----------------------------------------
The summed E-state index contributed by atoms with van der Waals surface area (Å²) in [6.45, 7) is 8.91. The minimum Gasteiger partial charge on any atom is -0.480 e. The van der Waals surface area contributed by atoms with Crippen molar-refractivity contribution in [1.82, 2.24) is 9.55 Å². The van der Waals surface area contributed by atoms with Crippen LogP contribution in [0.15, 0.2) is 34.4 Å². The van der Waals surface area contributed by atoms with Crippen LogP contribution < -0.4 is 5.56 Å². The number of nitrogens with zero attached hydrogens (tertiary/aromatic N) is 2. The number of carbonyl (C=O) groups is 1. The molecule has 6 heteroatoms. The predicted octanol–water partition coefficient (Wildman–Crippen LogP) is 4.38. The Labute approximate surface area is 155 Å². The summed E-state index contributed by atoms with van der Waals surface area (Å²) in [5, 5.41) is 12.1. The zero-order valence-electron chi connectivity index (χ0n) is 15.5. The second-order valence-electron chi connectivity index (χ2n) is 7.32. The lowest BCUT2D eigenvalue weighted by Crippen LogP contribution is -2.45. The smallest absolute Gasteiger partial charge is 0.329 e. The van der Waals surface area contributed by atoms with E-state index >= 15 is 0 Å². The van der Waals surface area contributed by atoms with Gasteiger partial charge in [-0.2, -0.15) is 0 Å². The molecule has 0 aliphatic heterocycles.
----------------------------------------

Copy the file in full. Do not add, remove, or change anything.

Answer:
The summed E-state index contributed by atoms with van der Waals surface area (Å²) in [6.45, 7) is 8.91. The minimum Gasteiger partial charge on any atom is -0.480 e. The van der Waals surface area contributed by atoms with Crippen molar-refractivity contribution in [1.82, 2.24) is 9.55 Å². The van der Waals surface area contributed by atoms with Crippen LogP contribution in [0.15, 0.2) is 34.4 Å². The van der Waals surface area contributed by atoms with Crippen LogP contribution < -0.4 is 5.56 Å². The number of nitrogens with zero attached hydrogens (tertiary/aromatic N) is 2. The number of carbonyl (C=O) groups is 1. The molecule has 6 heteroatoms. The predicted octanol–water partition coefficient (Wildman–Crippen LogP) is 4.38. The Labute approximate surface area is 155 Å². The summed E-state index contributed by atoms with van der Waals surface area (Å²) in [5, 5.41) is 12.1. The zero-order valence-electron chi connectivity index (χ0n) is 15.5. The second-order valence-electron chi connectivity index (χ2n) is 7.32. The lowest BCUT2D eigenvalue weighted by Crippen LogP contribution is -2.45. The smallest absolute Gasteiger partial charge is 0.329 e. The van der Waals surface area contributed by atoms with E-state index >= 15 is 0 Å². The van der Waals surface area contributed by atoms with Gasteiger partial charge in [-0.2, -0.15) is 0 Å². The molecule has 0 aliphatic heterocycles.